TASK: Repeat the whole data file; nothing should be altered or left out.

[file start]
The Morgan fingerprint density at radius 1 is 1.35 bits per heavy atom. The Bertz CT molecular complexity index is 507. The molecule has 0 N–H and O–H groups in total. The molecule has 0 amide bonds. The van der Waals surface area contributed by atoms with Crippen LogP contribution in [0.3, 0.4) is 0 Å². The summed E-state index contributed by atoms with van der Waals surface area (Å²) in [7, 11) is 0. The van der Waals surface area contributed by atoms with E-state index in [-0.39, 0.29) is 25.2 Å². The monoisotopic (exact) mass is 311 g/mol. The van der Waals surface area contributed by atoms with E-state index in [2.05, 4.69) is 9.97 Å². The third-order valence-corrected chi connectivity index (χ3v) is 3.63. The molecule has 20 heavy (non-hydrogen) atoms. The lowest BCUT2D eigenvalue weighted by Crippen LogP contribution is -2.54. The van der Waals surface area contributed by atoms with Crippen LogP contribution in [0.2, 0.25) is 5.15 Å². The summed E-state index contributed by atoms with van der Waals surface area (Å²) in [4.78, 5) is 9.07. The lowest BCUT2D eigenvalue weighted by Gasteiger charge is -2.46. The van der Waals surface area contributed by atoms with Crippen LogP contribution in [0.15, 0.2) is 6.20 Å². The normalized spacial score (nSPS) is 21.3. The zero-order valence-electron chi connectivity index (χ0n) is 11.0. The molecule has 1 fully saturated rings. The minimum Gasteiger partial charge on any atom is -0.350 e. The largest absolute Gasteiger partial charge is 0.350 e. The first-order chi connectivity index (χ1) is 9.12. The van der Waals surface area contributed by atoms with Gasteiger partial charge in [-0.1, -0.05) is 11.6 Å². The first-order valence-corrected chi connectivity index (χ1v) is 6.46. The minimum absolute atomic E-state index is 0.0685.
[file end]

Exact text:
The Morgan fingerprint density at radius 1 is 1.35 bits per heavy atom. The Bertz CT molecular complexity index is 507. The molecule has 0 N–H and O–H groups in total. The molecule has 0 amide bonds. The van der Waals surface area contributed by atoms with Crippen LogP contribution in [0.3, 0.4) is 0 Å². The summed E-state index contributed by atoms with van der Waals surface area (Å²) in [7, 11) is 0. The van der Waals surface area contributed by atoms with E-state index in [-0.39, 0.29) is 25.2 Å². The monoisotopic (exact) mass is 311 g/mol. The van der Waals surface area contributed by atoms with E-state index in [2.05, 4.69) is 9.97 Å². The third-order valence-corrected chi connectivity index (χ3v) is 3.63. The molecule has 20 heavy (non-hydrogen) atoms. The lowest BCUT2D eigenvalue weighted by Crippen LogP contribution is -2.54. The van der Waals surface area contributed by atoms with Crippen LogP contribution in [0.2, 0.25) is 5.15 Å². The summed E-state index contributed by atoms with van der Waals surface area (Å²) in [4.78, 5) is 9.07. The lowest BCUT2D eigenvalue weighted by Gasteiger charge is -2.46. The van der Waals surface area contributed by atoms with Crippen LogP contribution in [0.15, 0.2) is 6.20 Å². The normalized spacial score (nSPS) is 21.3. The zero-order valence-electron chi connectivity index (χ0n) is 11.0. The molecule has 1 fully saturated rings. The minimum Gasteiger partial charge on any atom is -0.350 e. The largest absolute Gasteiger partial charge is 0.350 e. The first-order chi connectivity index (χ1) is 9.12. The van der Waals surface area contributed by atoms with Gasteiger partial charge in [-0.1, -0.05) is 11.6 Å². The first-order valence-corrected chi connectivity index (χ1v) is 6.46. The minimum absolute atomic E-state index is 0.0685.